Griffaton, Michael C. "Between the devil and the deep blue sea: monitoring the electronic workplace; employers should have detailed, understandable and fair computer, e-mail and Internet usage policies impartially administered." Defense Counsel Journal. January 01, 2003.. Retrieved August 05, 2005 from HighBeam Research Library Web site.
The impact of Microsoft's Mission, Vision, and Primary Stakeholders on its Success
The Mission and Vision statement of Microsoft express its strategic directions and priorities to its prime stakeholders. These two statements have a significant importance for the company's success as all its strategic moves and efforts are aligned according to what these statements entail. They show Microsoft's true concern for the key stakeholders as well as for the community in which it operates. The prime stakeholders of Microsoft include customers, investors, regulatory authorities, employees, suppliers, distributors, and business development firms. Each of these stakeholders has a significant role to play in the company's success and sustainability in its industry. For example, the suppliers provide it the required raw material to produce highest quality of technological products whereas distributors deliver it to the potential retailers and final customers. Similarly, employees act as an intellectual capital of the company and…
Cadle, J., Paul, D., & Yeates, D. (2010). Business Analysis, 2nd Edition. Swindon: British Informatics Society
Kurtz, D.L., & Boone, L.E. (2011). Contemporary Business, 13th Edition. Hoboken, N.J: Wiley.
Kurtz, D.L., MacKenzie, H.F., & Snow, K. (2010). Contemporary Marketing, 2nd Edition. Toronto: Nelson Education
Lamb, C., Hair, J., & McDaniel, C. (2012). Essentials of Marketing, 7th Edition. Ohio: South-Western Cengage Learning
Communications networks can be used as a source of profitability, but not according to the traditional model of selling songs, when they are so easy to copy.
espite the existence of pay-for-music services like iTunes, industry insiders confide that they have become convinced that iTunes in the long run will never generate as much profits as Cs. "Worldwide music sales fell about 7% last year...growth in downloads from iTunes, the biggest legitimate digital service, came to a halt" (Pfanner 2009). "At the end of the day, we are not going to stop piracy, so let's embrace it," said one executive (Pfanner 2009). Internet companies, which had once resisted the music company's efforts to police their customers, also now have an interest in ensuring that the use of such unlimited databases remains legitimate, as they are part of the new profit model.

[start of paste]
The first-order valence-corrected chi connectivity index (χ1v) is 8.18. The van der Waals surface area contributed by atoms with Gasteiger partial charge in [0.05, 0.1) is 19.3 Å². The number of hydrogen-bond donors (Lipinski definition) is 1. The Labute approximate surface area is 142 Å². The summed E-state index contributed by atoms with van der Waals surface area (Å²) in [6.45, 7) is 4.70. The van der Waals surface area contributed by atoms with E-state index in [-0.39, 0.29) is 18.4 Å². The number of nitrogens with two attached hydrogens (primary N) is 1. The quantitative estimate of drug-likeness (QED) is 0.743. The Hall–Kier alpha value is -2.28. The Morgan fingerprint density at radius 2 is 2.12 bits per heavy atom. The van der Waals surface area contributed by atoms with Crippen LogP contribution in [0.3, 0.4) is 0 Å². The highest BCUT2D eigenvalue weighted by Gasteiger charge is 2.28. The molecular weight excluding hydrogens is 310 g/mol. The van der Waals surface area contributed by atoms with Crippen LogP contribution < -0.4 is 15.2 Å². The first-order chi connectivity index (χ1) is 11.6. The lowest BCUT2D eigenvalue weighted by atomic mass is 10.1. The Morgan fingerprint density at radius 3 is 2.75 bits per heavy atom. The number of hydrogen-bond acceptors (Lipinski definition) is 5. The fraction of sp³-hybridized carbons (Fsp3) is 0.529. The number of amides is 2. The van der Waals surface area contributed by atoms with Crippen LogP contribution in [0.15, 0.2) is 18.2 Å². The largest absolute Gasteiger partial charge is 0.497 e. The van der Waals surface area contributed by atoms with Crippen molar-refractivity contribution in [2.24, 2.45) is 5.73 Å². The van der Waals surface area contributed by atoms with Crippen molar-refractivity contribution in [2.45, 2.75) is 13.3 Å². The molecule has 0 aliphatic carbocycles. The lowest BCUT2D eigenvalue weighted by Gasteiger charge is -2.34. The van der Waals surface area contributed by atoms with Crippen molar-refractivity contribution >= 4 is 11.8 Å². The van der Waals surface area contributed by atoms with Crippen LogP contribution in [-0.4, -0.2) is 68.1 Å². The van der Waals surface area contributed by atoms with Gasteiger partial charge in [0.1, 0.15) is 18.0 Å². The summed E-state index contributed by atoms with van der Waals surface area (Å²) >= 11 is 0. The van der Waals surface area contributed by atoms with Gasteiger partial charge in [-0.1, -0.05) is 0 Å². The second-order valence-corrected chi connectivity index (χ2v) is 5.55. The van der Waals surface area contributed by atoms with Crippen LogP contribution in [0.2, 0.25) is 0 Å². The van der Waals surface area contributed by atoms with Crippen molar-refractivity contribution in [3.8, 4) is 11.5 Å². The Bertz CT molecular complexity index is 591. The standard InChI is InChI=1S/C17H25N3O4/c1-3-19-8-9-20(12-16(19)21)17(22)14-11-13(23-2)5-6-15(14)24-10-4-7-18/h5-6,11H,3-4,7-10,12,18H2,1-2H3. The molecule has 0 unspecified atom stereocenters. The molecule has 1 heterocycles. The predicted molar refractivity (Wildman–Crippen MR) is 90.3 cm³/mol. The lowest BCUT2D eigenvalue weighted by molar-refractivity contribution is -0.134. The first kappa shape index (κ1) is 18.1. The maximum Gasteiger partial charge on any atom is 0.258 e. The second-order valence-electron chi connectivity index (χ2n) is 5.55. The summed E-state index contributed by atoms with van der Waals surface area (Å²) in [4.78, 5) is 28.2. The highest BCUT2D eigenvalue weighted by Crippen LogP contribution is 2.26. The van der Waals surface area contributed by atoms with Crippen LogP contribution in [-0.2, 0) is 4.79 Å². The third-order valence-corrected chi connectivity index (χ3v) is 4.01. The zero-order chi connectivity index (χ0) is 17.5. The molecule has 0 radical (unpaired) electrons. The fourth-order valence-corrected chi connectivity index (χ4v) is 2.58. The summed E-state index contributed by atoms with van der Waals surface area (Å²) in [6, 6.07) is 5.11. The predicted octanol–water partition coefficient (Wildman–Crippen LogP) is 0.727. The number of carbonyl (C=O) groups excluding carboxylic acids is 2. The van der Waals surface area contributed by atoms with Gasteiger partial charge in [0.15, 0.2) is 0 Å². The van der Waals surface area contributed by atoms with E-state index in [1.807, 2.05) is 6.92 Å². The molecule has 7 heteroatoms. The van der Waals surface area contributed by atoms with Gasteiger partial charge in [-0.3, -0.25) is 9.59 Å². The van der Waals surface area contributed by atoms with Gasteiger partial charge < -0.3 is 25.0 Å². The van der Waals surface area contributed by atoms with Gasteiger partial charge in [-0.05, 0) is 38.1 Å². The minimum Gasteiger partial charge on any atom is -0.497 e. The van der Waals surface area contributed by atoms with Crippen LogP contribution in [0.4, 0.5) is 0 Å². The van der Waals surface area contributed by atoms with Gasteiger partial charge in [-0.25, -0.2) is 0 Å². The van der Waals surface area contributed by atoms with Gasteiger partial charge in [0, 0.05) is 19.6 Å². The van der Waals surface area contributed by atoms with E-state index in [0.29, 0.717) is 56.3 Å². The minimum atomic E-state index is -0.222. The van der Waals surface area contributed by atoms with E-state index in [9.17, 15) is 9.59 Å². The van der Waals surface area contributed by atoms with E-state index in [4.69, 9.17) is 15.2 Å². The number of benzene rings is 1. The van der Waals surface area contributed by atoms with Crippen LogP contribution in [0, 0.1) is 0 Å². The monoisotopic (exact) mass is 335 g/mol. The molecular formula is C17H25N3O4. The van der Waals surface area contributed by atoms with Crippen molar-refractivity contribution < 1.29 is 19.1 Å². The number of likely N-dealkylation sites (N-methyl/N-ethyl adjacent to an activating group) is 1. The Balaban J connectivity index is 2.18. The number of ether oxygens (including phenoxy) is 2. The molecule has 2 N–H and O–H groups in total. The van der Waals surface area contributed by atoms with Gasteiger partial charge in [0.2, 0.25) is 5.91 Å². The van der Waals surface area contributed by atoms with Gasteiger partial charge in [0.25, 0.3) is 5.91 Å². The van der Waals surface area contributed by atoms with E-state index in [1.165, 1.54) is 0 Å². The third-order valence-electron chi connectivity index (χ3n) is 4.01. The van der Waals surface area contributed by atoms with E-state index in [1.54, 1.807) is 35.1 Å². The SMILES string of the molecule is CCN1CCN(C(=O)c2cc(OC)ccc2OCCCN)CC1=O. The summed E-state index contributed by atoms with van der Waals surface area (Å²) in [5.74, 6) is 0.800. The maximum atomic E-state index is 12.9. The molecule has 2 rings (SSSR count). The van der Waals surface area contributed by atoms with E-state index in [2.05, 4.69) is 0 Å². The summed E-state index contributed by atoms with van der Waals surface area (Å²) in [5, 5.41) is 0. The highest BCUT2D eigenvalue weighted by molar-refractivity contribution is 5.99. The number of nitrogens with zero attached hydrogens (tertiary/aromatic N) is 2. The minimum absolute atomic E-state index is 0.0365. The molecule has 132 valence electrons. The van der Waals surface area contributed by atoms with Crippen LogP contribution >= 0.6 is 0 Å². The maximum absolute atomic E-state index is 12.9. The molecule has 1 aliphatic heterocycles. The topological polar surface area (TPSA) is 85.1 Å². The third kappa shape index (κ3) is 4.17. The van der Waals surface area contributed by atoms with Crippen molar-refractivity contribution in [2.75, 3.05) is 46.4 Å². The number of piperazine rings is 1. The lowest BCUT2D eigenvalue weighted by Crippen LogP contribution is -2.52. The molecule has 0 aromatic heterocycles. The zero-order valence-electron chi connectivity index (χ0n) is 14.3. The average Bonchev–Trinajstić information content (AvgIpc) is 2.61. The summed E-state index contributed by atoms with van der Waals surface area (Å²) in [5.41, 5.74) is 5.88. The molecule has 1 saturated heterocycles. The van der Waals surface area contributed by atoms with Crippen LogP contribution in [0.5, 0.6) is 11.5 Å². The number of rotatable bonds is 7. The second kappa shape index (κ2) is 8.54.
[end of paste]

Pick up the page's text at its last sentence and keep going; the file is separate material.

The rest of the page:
Pfanner, Eric. (2009, January 18). "Music industry…
Despite the existence of pay-for-music services like iTunes, industry insiders confide that they have become convinced that iTunes in the long run will never generate as much profits as CDs. "Worldwide music sales fell about 7% last year...growth in downloads from iTunes, the biggest legitimate digital service, came to a halt" (Pfanner 2009). "At the end of the day, we are not going to stop piracy, so let's embrace it," said one executive (Pfanner 2009). Internet companies, which had once resisted the music company's efforts to police their customers, also now have an interest in ensuring that the use of such unlimited databases remains legitimate, as they are part of the new profit model.
Pfanner, Eric. (2009, January 18). "Music industry imitates digital pirates to turn a profit." The New York Times. Retrieved January 19, 2009 at http://www.nytimes.com/2009/01/19/business/worldbusiness/19digital.html?scp=2&sq=file%20sharing&st=cse
In the face of current economic slowdown, no industry is likely to survive if it sticks with its old business models and refuse to adapt to change. Besides economic problems, there are some other factors, which are forcing corporations to adopt new and better business strategies and discard old ones since they are not producing positive results. These factors include political conditions in the country, global rise in terrorist activities and rapid development of technology, most specifically the Internet. With American households and corporations getting wired at lightening speed, it is only logical to incorporate this technology in a new business model to make business strategies produce desired results.